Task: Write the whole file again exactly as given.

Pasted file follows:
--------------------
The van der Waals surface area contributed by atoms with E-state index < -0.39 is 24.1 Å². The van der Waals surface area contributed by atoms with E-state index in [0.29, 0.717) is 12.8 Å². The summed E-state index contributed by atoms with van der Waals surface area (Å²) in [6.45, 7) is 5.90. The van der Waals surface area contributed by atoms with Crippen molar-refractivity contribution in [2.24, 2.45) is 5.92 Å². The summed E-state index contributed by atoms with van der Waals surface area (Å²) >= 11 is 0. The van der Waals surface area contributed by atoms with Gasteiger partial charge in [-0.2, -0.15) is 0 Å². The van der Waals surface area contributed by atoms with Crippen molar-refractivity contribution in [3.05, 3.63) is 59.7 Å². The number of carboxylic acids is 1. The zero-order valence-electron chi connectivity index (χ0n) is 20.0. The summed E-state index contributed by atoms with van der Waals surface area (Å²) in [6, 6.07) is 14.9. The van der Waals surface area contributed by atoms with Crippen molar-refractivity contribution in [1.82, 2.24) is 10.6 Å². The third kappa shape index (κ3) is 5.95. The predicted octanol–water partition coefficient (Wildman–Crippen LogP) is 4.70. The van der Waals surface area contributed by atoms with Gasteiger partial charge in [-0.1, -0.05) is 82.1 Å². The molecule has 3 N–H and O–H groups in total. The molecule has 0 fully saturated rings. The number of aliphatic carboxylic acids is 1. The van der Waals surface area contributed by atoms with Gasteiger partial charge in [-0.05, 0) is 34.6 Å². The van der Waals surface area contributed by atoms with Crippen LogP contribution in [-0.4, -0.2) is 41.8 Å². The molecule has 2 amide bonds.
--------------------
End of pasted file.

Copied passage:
The van der Waals surface area contributed by atoms with E-state index < -0.39 is 24.1 Å². The van der Waals surface area contributed by atoms with E-state index in [0.29, 0.717) is 12.8 Å². The summed E-state index contributed by atoms with van der Waals surface area (Å²) in [6.45, 7) is 5.90. The van der Waals surface area contributed by atoms with Crippen molar-refractivity contribution in [2.24, 2.45) is 5.92 Å². The summed E-state index contributed by atoms with van der Waals surface area (Å²) >= 11 is 0. The van der Waals surface area contributed by atoms with Gasteiger partial charge in [-0.2, -0.15) is 0 Å². The van der Waals surface area contributed by atoms with Crippen molar-refractivity contribution in [3.05, 3.63) is 59.7 Å². The number of carboxylic acids is 1. The zero-order valence-electron chi connectivity index (χ0n) is 20.0. The summed E-state index contributed by atoms with van der Waals surface area (Å²) in [6, 6.07) is 14.9. The van der Waals surface area contributed by atoms with Crippen molar-refractivity contribution in [1.82, 2.24) is 10.6 Å². The third kappa shape index (κ3) is 5.95. The predicted octanol–water partition coefficient (Wildman–Crippen LogP) is 4.70. The van der Waals surface area contributed by atoms with Gasteiger partial charge in [-0.1, -0.05) is 82.1 Å². The molecule has 3 N–H and O–H groups in total. The molecule has 0 fully saturated rings. The number of aliphatic carboxylic acids is 1. The van der Waals surface area contributed by atoms with Gasteiger partial charge in [-0.05, 0) is 34.6 Å². The van der Waals surface area contributed by atoms with Crippen LogP contribution in [-0.4, -0.2) is 41.8 Å². The molecule has 2 amide bonds.